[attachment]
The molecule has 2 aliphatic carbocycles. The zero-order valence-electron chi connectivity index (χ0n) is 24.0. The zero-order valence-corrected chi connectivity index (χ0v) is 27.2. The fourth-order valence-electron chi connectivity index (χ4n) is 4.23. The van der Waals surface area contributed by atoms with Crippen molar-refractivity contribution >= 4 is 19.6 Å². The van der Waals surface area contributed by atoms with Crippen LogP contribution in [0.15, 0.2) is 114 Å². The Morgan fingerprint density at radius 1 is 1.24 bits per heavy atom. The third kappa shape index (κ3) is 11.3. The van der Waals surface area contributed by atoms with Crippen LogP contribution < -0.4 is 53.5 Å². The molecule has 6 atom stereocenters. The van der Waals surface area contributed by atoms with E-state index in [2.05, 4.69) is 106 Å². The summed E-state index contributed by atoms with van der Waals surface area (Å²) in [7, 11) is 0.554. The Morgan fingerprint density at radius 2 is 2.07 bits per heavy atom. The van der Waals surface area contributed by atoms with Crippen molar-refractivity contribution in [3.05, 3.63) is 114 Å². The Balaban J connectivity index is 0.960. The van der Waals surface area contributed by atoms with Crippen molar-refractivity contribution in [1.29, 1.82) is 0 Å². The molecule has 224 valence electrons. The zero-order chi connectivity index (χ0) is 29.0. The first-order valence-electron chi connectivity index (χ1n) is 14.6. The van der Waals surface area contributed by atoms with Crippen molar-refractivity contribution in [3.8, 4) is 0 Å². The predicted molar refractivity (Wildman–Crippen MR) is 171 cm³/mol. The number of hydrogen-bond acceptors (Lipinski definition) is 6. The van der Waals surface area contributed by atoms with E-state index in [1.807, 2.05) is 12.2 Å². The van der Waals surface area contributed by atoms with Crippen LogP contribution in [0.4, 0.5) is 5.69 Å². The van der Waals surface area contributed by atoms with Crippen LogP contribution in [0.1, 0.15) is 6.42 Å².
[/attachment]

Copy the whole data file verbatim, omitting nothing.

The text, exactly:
The molecule has 2 aliphatic carbocycles. The zero-order valence-electron chi connectivity index (χ0n) is 24.0. The zero-order valence-corrected chi connectivity index (χ0v) is 27.2. The fourth-order valence-electron chi connectivity index (χ4n) is 4.23. The van der Waals surface area contributed by atoms with Crippen molar-refractivity contribution >= 4 is 19.6 Å². The van der Waals surface area contributed by atoms with Crippen LogP contribution in [0.15, 0.2) is 114 Å². The Morgan fingerprint density at radius 1 is 1.24 bits per heavy atom. The third kappa shape index (κ3) is 11.3. The van der Waals surface area contributed by atoms with Crippen LogP contribution < -0.4 is 53.5 Å². The molecule has 6 atom stereocenters. The van der Waals surface area contributed by atoms with E-state index in [2.05, 4.69) is 106 Å². The summed E-state index contributed by atoms with van der Waals surface area (Å²) in [7, 11) is 0.554. The Morgan fingerprint density at radius 2 is 2.07 bits per heavy atom. The van der Waals surface area contributed by atoms with Crippen molar-refractivity contribution in [3.05, 3.63) is 114 Å². The Balaban J connectivity index is 0.960. The van der Waals surface area contributed by atoms with Crippen molar-refractivity contribution in [1.29, 1.82) is 0 Å². The molecule has 224 valence electrons. The zero-order chi connectivity index (χ0) is 29.0. The first-order valence-electron chi connectivity index (χ1n) is 14.6. The van der Waals surface area contributed by atoms with Crippen molar-refractivity contribution in [3.8, 4) is 0 Å². The predicted molar refractivity (Wildman–Crippen MR) is 171 cm³/mol. The number of hydrogen-bond acceptors (Lipinski definition) is 6. The van der Waals surface area contributed by atoms with E-state index in [1.807, 2.05) is 12.2 Å². The van der Waals surface area contributed by atoms with Crippen LogP contribution in [0.4, 0.5) is 5.69 Å². The van der Waals surface area contributed by atoms with Crippen LogP contribution in [0.1, 0.15) is 6.42 Å².